"We have seen a steady increase in the flow of money here by Italians looking for a stable political and financial environment like Switzerland, where the banks are moving away from the old bank secrecy model," says Christian De Prati, former CEO of Merrill Switzerland and currently an independent wealth manager.

Bankers say Italians are converting their Euros into Swiss francs and depositing them in Switzerland for safekeeping. Safe deposit boxes are virtually sold out while others are buying gold; Ticino gold retailer Pro Aurum has seen a surge in sales of gold bars over the past six months.

Some are considering more radical options. Paolo Gaeta, a Naples-based lawyer specializing in trusts, has been busy helping clients deposit their wealth in new trusts established in Singapore, the Bahamas and the island of Jersey in the English Channel. "We are being bombarded by clients," he says.

Andrea Caraceni, head of CFO Family Office, a Milan-based wealth manager with €800 million under management, is counseling clients to move money outside Europe altogether, including jurisdictions such as the U.S., Australia or Canada. And Roberto Lenzi, a Milan based lawyer specializing in wealth planning for investors with at least €5 million in assets has had requests in recent months from clients looking for help in moving their residences as well as their assets abroad.

Elsewhere, capital flight from Greece is intensifying. Since the start of Greece's debt crisis in late 2009, Greeks have pulled more than €60 billion of cash, about a quarter of total deposits from their banks. Between September and early November, those outflows totaled nearly €14 billion representing two of the worst months for deposit outflows since the start of the crisis.

According to the Bank of Greece about a fifth of deposits withdrawn in the first nine months of this year went abroad. One senior executive at a Greek bank said his group has seen a pick-up in transfers of money abroad over the past six weeks.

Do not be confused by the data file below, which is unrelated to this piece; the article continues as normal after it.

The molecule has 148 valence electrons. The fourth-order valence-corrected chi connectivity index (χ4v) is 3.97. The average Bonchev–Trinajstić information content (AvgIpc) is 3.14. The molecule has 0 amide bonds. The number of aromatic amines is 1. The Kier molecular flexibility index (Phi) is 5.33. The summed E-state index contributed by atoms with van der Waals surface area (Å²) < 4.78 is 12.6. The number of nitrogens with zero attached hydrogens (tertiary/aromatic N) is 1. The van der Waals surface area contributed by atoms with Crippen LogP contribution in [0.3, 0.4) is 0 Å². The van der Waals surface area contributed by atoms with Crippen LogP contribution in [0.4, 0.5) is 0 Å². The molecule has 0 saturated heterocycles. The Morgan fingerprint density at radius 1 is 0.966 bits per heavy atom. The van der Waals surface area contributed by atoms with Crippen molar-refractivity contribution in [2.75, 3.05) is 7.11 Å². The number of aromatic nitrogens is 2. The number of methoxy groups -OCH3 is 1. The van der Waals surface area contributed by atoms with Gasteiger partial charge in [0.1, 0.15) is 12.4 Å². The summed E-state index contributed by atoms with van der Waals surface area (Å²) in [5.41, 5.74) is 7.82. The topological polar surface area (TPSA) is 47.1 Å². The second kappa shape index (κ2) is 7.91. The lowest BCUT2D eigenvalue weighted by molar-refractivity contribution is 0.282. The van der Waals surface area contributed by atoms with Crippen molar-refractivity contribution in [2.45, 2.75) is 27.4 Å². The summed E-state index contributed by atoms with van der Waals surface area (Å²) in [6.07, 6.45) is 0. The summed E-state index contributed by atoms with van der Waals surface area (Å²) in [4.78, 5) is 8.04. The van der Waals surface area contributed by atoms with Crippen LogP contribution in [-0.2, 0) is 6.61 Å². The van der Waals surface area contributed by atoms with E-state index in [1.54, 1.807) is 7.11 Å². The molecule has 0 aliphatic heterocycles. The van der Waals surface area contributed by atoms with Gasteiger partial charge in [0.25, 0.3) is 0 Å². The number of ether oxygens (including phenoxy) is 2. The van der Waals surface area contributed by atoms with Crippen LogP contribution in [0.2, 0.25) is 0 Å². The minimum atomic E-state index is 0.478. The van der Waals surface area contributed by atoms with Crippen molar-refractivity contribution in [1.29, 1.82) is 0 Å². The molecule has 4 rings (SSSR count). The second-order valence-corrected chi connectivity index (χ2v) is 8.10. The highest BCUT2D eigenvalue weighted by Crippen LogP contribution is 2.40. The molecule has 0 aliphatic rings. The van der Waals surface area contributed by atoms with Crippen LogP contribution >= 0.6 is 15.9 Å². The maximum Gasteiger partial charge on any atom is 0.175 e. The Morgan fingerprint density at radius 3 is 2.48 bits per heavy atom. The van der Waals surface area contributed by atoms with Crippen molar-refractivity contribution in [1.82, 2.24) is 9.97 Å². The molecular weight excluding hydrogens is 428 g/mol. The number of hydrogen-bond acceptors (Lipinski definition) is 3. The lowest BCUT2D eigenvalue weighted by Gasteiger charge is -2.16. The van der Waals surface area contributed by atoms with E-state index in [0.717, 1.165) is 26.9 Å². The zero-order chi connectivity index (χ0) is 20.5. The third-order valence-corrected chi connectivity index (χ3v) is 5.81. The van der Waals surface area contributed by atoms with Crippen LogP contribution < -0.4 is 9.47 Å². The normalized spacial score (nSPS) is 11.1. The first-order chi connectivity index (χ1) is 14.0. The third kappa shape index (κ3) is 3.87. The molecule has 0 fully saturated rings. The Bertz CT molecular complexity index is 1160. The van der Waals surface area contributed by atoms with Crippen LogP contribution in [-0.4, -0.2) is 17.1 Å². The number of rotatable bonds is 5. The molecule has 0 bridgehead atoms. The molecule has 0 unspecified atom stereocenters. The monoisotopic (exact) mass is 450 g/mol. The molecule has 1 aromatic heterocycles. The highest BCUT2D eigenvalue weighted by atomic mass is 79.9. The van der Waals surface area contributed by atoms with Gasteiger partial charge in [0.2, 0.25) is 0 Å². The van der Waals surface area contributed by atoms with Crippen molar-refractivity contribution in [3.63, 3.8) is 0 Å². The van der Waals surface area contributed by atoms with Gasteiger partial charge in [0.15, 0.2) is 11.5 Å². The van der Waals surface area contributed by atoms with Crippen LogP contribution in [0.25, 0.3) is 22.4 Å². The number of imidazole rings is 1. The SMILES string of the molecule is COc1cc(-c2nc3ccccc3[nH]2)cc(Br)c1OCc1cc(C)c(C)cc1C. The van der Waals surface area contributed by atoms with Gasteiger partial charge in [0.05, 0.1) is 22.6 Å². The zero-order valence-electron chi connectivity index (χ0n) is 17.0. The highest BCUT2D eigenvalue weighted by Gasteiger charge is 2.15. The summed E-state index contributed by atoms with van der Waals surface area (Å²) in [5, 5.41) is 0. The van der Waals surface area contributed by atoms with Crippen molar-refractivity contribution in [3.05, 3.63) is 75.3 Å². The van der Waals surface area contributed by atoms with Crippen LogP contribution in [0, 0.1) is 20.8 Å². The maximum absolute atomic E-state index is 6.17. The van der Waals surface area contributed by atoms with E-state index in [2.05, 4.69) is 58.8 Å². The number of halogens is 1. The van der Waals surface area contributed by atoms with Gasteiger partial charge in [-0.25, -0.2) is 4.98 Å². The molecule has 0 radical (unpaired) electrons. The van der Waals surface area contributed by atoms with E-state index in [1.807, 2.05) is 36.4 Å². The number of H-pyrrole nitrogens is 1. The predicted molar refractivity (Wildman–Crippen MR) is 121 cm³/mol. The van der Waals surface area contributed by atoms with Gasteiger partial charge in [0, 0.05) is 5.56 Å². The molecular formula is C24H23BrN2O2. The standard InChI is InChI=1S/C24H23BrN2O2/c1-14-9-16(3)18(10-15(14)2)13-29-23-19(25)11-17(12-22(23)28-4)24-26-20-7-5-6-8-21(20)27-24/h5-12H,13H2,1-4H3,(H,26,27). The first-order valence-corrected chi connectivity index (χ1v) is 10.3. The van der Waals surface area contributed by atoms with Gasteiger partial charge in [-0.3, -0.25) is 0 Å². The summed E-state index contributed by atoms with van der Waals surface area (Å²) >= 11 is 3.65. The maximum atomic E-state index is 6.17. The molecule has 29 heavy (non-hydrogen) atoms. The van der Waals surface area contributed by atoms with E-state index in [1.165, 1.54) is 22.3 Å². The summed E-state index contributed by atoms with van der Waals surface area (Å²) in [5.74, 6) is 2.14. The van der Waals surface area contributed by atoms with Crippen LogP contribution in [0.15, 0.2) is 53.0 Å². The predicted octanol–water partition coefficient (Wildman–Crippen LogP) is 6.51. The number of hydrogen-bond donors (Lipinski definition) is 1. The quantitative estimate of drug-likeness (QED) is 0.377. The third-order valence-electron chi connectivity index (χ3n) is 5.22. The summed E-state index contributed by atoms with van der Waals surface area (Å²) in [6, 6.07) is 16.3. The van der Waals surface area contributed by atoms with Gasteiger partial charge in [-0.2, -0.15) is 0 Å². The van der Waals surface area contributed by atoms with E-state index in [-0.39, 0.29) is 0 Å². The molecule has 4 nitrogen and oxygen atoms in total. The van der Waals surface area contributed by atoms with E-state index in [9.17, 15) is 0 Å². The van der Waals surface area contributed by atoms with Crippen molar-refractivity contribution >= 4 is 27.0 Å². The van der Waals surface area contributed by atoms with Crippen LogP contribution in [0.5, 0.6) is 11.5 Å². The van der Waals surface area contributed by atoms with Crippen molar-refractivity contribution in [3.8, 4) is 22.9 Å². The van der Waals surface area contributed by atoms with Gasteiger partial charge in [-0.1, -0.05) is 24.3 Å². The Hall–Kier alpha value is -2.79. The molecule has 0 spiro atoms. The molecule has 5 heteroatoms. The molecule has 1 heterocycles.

London real estate also is luring spooked euro-zone investors. Purchases of central London residential homes by Greek nationals have tripled in the last year at leading agent Knight Frank, according to Liam Bailey the firm's head of residential research, while Spaniards' acquisitions have doubled.

Since the start of Greece's debt crisis in late 2009 Greeks have pulled more than €60 billion of cash which is about a quarter of total deposits from their banks.

Southern European investors are also seeking investment products that minimize their euro-zone risk, but without sending money abroad. Demand for safe deposit boxes is up this year in Portugal, bankers say, as depositors seek alternatives to accounts, which can be frozen in case the country goes bankrupt or exits the euro.

Banks already fearful of a drain on deposits are obliging in other ways. Banks in Portugal, including Deutsche Bank AG's local offices there are offering clients equity funds registered in Luxembourg or depository accounts in currencies such as the Swiss franc, U.S. dollar or Japanese yen.

So wishing you the best in safety,

To view previous editions of our Monthly Letter, Please click here

© 2017 Bridgeway Financial Corporation, All Rights Reserved